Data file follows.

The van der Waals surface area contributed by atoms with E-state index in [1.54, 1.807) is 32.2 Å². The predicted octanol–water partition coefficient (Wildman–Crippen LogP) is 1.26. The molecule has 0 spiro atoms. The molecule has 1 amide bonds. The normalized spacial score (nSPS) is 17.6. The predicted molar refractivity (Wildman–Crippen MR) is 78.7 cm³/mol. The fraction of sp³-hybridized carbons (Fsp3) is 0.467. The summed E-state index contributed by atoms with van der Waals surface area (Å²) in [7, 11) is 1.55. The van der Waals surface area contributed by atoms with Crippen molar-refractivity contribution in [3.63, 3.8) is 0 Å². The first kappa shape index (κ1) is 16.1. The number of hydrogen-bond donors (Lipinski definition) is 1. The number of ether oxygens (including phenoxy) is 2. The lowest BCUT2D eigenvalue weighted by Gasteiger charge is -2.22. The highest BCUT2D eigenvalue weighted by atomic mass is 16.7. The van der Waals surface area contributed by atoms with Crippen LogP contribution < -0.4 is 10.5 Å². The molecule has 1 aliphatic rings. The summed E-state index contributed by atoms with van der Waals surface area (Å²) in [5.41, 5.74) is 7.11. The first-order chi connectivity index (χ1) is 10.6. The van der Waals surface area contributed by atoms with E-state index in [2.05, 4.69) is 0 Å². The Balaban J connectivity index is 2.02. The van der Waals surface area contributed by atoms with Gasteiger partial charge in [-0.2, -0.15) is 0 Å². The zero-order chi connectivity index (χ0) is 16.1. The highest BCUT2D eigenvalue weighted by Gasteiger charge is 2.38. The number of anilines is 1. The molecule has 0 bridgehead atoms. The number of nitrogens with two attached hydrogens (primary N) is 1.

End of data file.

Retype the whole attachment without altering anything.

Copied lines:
The van der Waals surface area contributed by atoms with E-state index in [1.54, 1.807) is 32.2 Å². The predicted octanol–water partition coefficient (Wildman–Crippen LogP) is 1.26. The molecule has 0 spiro atoms. The molecule has 1 amide bonds. The normalized spacial score (nSPS) is 17.6. The predicted molar refractivity (Wildman–Crippen MR) is 78.7 cm³/mol. The fraction of sp³-hybridized carbons (Fsp3) is 0.467. The summed E-state index contributed by atoms with van der Waals surface area (Å²) in [7, 11) is 1.55. The van der Waals surface area contributed by atoms with Crippen molar-refractivity contribution in [3.63, 3.8) is 0 Å². The first kappa shape index (κ1) is 16.1. The number of hydrogen-bond donors (Lipinski definition) is 1. The number of ether oxygens (including phenoxy) is 2. The lowest BCUT2D eigenvalue weighted by Gasteiger charge is -2.22. The highest BCUT2D eigenvalue weighted by atomic mass is 16.7. The van der Waals surface area contributed by atoms with Crippen LogP contribution < -0.4 is 10.5 Å². The molecule has 1 aliphatic rings. The summed E-state index contributed by atoms with van der Waals surface area (Å²) in [5.41, 5.74) is 7.11. The first-order chi connectivity index (χ1) is 10.6. The van der Waals surface area contributed by atoms with E-state index in [2.05, 4.69) is 0 Å². The Balaban J connectivity index is 2.02. The van der Waals surface area contributed by atoms with Gasteiger partial charge in [-0.2, -0.15) is 0 Å². The zero-order chi connectivity index (χ0) is 16.1. The highest BCUT2D eigenvalue weighted by Gasteiger charge is 2.38. The number of anilines is 1. The molecule has 0 bridgehead atoms. The number of nitrogens with two attached hydrogens (primary N) is 1.